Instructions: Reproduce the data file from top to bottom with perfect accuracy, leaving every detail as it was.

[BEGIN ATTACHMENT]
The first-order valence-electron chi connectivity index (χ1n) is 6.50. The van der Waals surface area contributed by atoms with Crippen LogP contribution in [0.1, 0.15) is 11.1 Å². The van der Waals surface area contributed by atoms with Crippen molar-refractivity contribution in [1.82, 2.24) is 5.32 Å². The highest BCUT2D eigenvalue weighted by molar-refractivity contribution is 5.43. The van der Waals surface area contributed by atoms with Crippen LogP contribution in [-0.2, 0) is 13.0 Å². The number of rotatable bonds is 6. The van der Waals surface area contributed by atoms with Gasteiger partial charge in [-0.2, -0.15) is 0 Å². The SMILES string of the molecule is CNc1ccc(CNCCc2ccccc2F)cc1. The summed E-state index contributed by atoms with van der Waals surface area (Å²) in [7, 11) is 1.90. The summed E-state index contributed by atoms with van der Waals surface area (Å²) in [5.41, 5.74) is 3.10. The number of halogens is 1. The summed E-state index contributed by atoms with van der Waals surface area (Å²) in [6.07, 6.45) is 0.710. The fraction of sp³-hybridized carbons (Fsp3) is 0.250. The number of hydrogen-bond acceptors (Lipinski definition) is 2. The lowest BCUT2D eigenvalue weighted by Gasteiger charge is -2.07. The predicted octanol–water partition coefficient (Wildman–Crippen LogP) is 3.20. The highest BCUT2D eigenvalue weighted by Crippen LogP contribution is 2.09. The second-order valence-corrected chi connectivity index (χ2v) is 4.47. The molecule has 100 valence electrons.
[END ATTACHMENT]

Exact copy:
The first-order valence-electron chi connectivity index (χ1n) is 6.50. The van der Waals surface area contributed by atoms with Crippen LogP contribution in [0.1, 0.15) is 11.1 Å². The van der Waals surface area contributed by atoms with Crippen molar-refractivity contribution in [1.82, 2.24) is 5.32 Å². The highest BCUT2D eigenvalue weighted by molar-refractivity contribution is 5.43. The van der Waals surface area contributed by atoms with Crippen LogP contribution in [-0.2, 0) is 13.0 Å². The number of rotatable bonds is 6. The van der Waals surface area contributed by atoms with Gasteiger partial charge in [-0.2, -0.15) is 0 Å². The SMILES string of the molecule is CNc1ccc(CNCCc2ccccc2F)cc1. The summed E-state index contributed by atoms with van der Waals surface area (Å²) in [7, 11) is 1.90. The summed E-state index contributed by atoms with van der Waals surface area (Å²) in [5.41, 5.74) is 3.10. The number of halogens is 1. The summed E-state index contributed by atoms with van der Waals surface area (Å²) in [6.07, 6.45) is 0.710. The fraction of sp³-hybridized carbons (Fsp3) is 0.250. The number of hydrogen-bond acceptors (Lipinski definition) is 2. The lowest BCUT2D eigenvalue weighted by Gasteiger charge is -2.07. The predicted octanol–water partition coefficient (Wildman–Crippen LogP) is 3.20. The highest BCUT2D eigenvalue weighted by Crippen LogP contribution is 2.09. The second-order valence-corrected chi connectivity index (χ2v) is 4.47. The molecule has 100 valence electrons.